Letter from the British Embassy, Baghdad, to the Foreign Office, No. 777 [
463|1|33, dated THE 12th December 1933.
With reference to my despatch no. 95 of the 9th February, 1933 concerning
Herr E Borchers, I have the honour to report that the representative of another
foreign firm^nanufactiiring munitions, TIerr Maj Borchardt ha* ™eontly visited
Bagdad. Herr Borcliardt is acting on behalf of the Valend Import and Export
Company of Amsterdam, which is, I believe, a German owned Company.
2 While in Bagdad he has, through the German Legation been put into
communication with a certain Abdul Latif al Abdul Juld, wh^ whon m Ba^ad
last Summer, represented himself to be authorised by King Ibn Sa ud to ne„o
tiate the purchase of large quantities of arms and ammunition and also to dis-
cuss proposals for oil and other concessions.
About this item
The file contains the Foreign Office confidential prints of the Arabia Series for the years 1933 to 1938. It includes correspondence, memoranda, and extracts from newspapers. The correspondence is principally between the British Legation in Jedda and the Foreign Office. Other correspondents include British diplomatic, political, and military offices, foreign diplomats, heads of state, tribal leaders, corporations, and individuals in the Middle East region.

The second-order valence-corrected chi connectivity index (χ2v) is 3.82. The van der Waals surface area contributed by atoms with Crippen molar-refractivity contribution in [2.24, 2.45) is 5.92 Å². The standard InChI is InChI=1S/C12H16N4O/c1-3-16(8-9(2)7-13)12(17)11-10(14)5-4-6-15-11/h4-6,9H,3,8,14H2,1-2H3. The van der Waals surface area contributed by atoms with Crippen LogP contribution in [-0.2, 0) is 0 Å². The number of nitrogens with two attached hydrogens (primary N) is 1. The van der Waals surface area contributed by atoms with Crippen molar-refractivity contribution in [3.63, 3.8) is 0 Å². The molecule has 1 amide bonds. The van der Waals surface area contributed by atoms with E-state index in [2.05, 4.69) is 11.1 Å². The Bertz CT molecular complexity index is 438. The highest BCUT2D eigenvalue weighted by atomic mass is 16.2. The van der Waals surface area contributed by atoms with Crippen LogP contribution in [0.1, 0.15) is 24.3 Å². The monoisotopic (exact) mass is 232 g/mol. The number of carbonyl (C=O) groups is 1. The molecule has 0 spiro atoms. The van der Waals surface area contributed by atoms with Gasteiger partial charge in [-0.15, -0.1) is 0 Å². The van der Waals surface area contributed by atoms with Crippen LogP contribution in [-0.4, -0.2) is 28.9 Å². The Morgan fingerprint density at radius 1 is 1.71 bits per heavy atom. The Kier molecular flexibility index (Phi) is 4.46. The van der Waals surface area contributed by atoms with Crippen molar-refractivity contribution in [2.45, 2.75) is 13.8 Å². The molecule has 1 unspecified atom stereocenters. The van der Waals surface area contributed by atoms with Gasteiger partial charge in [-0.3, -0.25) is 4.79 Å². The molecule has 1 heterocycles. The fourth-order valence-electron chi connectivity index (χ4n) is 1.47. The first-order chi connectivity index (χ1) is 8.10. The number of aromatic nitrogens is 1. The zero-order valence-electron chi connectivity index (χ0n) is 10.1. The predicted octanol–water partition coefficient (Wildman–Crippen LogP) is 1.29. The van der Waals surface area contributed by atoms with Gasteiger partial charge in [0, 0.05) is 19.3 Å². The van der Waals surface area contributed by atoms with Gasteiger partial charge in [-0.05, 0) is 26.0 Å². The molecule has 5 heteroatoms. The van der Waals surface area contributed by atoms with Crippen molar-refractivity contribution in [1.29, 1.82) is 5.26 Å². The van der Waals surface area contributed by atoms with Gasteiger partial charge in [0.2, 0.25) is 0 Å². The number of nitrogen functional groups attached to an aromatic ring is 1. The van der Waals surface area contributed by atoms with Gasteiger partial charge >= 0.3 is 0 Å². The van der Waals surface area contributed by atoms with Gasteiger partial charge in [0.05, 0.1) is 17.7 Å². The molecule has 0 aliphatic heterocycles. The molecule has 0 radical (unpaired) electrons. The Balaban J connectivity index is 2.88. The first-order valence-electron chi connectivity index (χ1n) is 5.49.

Each annual series is composed of several numbered serials that are often connected to a particular subject. The file covers many subjects related to the affairs of Saudi Arabia.
Included in the file are the following:
- a memorandum on Arab Unity produced by the Foreign Office dated 12 June 1933 (author unknown), folios 11-13;
- a memorandum on petroleum in Arabia produced by the Petroleum Department dated 5 August 1933 (author unknown), folios 23-26;
- a record of interviews with Ibn Sa‘ūd, King of Saudi Arabia, conducted by Reader Bullard and George William Rendel between 20 and 22 March 1937;
- a memorandum on Yemen by Captain B W Seager, the Frontier Officer, dated 20 July 1937;
- several records of proceedings of ships on patrol in the Red Sea, including that of HMS Penzance , Hastings , Colombo , Bideford , and Londonderry .
Folios 213-15 are internal office notes.
- Extent and format
- 1 file (214 folios)
The file is arranged chronologically.
- Physical characteristics
Foliation: the main foliation sequence (used for referencing) commences at the front cover with 1 and terminates at the back cover with 217; these numbers are written in pencil, are circled, and are located in the top right corner of the recto The front of a sheet of paper or leaf, often abbreviated to 'r'. side of each folio. An additional foliation sequence is also present in parallel between ff 2-215; these numbers are also written in pencil, but are not circled, and are located in the same position as the main sequence.
- Written in
- English and French in Latin script View the complete information for this record
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- 'File 8/15 Arab Series - 1933-1939'
- front, front-i, 2r:6v, 7v:9r, 10r:13r, 14v:18r, 19r, 20r:22r, 23r:46r, 47r:57v, 58v, 59v:61v, 63r, 64v:66v, 68r:76r, 77r:86r, 87r:88v, 89v:103v, 105r:111v, 112v:120v, 121v:122r, 123r:127r, 128v:131v, 133r:137v, 138v:143r, 144v:154r, 155r:175r, 176r:181v, 182v, 184v:196v, 198r:198v, 201r:204v, 206r:207r, 208r:212r, 213r:216v, back-i, back